When it seems like the world is getting too much, you might reach for a drug that numbs you. It makes you feel mellow. However, there’s a hidden danger. What is a depressant, and how do you overcome an addiction to it?
What is a Depressant?
Barbiturates, benzodiazepines, and opioid painkillers are all depressants. Examples include Xanax, Klonopin, and OxyContin. The drugs act upon the central nervous system. They slow down neurotransmitter activity.
As a result, you react sluggishly to stimuli. Your breathing and pulse will rate slow down. You may then drift in and out of consciousness. Your speech may sound slurred, and you may also have a difficult time keeping up with conversations.
People like taking depressants because they think it mellows them out. Stressful situations suddenly don’t seem so bad any longer. You put a buffer between you and the things you don’t want to deal with. But there’s a danger.
Addiction Potential of Depressant Drugs
What is a depressant if not a dangerous substance that easily results in psychological and physiological dependence? The medications quickly lead to physical tolerance. Your body now needs more of the substance to maintain the comfortable numbness. So, you give it more.
Some users mix depressants. Doing so leads to dangerous side effects. Breathing may cease. You may then slip into a coma or even die.
Others don’t think they can function any longer without the depressant drugs. They’ll do anything for the numbing feeling. People may pop pills they know little about. However, in the process, they put themselves at risk.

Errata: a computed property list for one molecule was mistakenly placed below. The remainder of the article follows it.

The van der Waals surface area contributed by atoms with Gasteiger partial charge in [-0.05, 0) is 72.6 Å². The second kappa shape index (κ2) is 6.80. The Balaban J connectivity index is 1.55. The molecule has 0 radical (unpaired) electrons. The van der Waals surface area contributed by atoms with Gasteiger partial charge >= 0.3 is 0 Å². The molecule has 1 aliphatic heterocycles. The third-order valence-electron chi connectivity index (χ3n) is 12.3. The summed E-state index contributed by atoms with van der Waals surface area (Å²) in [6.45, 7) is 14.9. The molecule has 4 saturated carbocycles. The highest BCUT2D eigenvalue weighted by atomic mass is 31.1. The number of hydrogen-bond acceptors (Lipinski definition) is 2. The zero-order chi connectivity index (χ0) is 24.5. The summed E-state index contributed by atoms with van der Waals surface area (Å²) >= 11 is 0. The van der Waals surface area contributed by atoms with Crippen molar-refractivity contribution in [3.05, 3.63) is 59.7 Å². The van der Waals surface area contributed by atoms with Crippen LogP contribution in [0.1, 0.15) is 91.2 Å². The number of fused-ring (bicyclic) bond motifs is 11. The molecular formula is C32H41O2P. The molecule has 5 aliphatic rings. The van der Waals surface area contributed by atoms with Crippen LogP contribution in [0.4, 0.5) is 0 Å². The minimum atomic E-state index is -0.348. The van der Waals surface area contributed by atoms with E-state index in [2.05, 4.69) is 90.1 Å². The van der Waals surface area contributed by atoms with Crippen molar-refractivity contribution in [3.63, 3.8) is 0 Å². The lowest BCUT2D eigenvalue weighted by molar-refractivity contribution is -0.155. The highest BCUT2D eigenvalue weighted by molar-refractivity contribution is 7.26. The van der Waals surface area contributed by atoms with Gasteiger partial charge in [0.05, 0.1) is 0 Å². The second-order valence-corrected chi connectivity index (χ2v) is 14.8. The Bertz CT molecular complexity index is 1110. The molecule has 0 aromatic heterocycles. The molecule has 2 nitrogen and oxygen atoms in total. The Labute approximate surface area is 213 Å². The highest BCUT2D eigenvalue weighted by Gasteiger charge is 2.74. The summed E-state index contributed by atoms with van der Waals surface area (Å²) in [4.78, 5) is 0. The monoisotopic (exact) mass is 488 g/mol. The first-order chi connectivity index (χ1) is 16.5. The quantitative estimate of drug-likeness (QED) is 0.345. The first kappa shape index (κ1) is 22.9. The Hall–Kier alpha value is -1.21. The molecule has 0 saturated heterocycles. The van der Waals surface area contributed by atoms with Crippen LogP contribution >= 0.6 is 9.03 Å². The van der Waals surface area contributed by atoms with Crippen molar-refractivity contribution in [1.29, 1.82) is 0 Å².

Overcoming an Addiction with Help in Rehab
What made you reach for the drugs in the first place? What is a depressant if not an escape from reality? In rehab, caring therapists help you face the facts you wanted to avoid. It’s a gradual process.
Examples of treatments include:
- Cognitive behavioral therapy that allows for dysfunctional pattern recognition and change
- Individual therapy that lets you talk about problems you feel are closing in on you
- Trauma therapy, which encourages you to resolve issues from the past that are still affecting you today
- Dual diagnosis treatment for program participants with mental health disorders
- Mindfulness meditation therapy, which teaches you to avoid anxiety and stressors by focusing on the here and now
As you proceed with rehab, you gradually deal with the problems you tried to keep away. In the process, you find that you don’t need the depressant any longer. Cravings reduce dramatically. You notice energy you didn’t know you had.
Because you also undergo nutritional counseling, your health picks up. You learn new hobbies. You practice living without using drugs. When you’re ready to discharge from rehab, you’re ready to live independently.
The therapists at Crestview Recovery want to make this become a reality for you. They work with people just like you every day. You don’t have to keep going down the dangerous path of drug abuse. Call 866.262.0531 today to connect with an addiction counselor.